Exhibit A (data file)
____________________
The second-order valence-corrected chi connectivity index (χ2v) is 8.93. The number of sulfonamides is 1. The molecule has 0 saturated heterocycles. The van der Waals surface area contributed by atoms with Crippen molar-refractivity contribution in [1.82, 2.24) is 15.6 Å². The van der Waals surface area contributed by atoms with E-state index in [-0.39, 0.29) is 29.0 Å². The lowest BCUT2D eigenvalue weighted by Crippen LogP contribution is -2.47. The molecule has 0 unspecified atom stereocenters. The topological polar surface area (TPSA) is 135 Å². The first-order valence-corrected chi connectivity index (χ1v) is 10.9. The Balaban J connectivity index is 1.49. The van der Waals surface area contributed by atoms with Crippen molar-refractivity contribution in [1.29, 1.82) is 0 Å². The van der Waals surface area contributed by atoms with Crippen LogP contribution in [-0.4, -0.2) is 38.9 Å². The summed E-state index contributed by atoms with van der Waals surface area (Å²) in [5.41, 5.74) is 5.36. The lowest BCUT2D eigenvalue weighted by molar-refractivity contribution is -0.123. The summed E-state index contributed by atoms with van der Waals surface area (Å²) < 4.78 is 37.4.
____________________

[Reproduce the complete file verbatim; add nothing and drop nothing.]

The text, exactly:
The second-order valence-corrected chi connectivity index (χ2v) is 8.93. The number of sulfonamides is 1. The molecule has 0 saturated heterocycles. The van der Waals surface area contributed by atoms with Crippen molar-refractivity contribution in [1.82, 2.24) is 15.6 Å². The van der Waals surface area contributed by atoms with E-state index in [-0.39, 0.29) is 29.0 Å². The lowest BCUT2D eigenvalue weighted by Crippen LogP contribution is -2.47. The molecule has 0 unspecified atom stereocenters. The topological polar surface area (TPSA) is 135 Å². The first-order valence-corrected chi connectivity index (χ1v) is 10.9. The Balaban J connectivity index is 1.49. The van der Waals surface area contributed by atoms with Crippen molar-refractivity contribution in [1.29, 1.82) is 0 Å². The van der Waals surface area contributed by atoms with Crippen LogP contribution in [-0.4, -0.2) is 38.9 Å². The summed E-state index contributed by atoms with van der Waals surface area (Å²) in [5.41, 5.74) is 5.36. The lowest BCUT2D eigenvalue weighted by molar-refractivity contribution is -0.123. The summed E-state index contributed by atoms with van der Waals surface area (Å²) < 4.78 is 37.4.